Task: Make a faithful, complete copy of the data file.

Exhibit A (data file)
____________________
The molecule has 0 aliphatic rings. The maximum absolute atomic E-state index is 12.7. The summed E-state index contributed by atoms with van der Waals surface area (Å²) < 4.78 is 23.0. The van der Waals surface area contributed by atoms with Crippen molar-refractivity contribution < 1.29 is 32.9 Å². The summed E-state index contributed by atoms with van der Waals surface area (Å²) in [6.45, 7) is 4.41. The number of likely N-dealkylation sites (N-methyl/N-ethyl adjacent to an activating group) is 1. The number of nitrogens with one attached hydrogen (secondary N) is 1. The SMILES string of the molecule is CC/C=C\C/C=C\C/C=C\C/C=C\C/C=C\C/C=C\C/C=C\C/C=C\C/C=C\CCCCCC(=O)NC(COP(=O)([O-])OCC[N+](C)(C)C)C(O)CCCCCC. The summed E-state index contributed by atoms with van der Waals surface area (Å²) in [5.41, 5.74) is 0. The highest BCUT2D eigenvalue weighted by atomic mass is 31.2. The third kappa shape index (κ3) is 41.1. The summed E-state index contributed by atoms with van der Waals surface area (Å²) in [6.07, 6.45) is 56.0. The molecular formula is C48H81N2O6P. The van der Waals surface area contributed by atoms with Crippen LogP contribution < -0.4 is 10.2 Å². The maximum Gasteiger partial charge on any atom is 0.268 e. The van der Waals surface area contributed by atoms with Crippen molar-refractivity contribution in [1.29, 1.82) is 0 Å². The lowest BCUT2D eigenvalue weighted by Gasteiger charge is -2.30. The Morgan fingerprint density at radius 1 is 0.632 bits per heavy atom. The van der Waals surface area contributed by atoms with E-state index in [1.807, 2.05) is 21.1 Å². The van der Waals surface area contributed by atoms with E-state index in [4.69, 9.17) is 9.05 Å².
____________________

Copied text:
The molecule has 0 aliphatic rings. The maximum absolute atomic E-state index is 12.7. The summed E-state index contributed by atoms with van der Waals surface area (Å²) < 4.78 is 23.0. The van der Waals surface area contributed by atoms with Crippen molar-refractivity contribution < 1.29 is 32.9 Å². The summed E-state index contributed by atoms with van der Waals surface area (Å²) in [6.45, 7) is 4.41. The number of likely N-dealkylation sites (N-methyl/N-ethyl adjacent to an activating group) is 1. The number of nitrogens with one attached hydrogen (secondary N) is 1. The SMILES string of the molecule is CC/C=C\C/C=C\C/C=C\C/C=C\C/C=C\C/C=C\C/C=C\C/C=C\C/C=C\CCCCCC(=O)NC(COP(=O)([O-])OCC[N+](C)(C)C)C(O)CCCCCC. The summed E-state index contributed by atoms with van der Waals surface area (Å²) in [5.41, 5.74) is 0. The highest BCUT2D eigenvalue weighted by atomic mass is 31.2. The third kappa shape index (κ3) is 41.1. The summed E-state index contributed by atoms with van der Waals surface area (Å²) in [6.07, 6.45) is 56.0. The molecular formula is C48H81N2O6P. The van der Waals surface area contributed by atoms with Crippen LogP contribution < -0.4 is 10.2 Å². The maximum Gasteiger partial charge on any atom is 0.268 e. The van der Waals surface area contributed by atoms with Crippen molar-refractivity contribution in [1.29, 1.82) is 0 Å². The lowest BCUT2D eigenvalue weighted by Gasteiger charge is -2.30. The Morgan fingerprint density at radius 1 is 0.632 bits per heavy atom. The van der Waals surface area contributed by atoms with E-state index in [1.807, 2.05) is 21.1 Å². The van der Waals surface area contributed by atoms with E-state index in [4.69, 9.17) is 9.05 Å².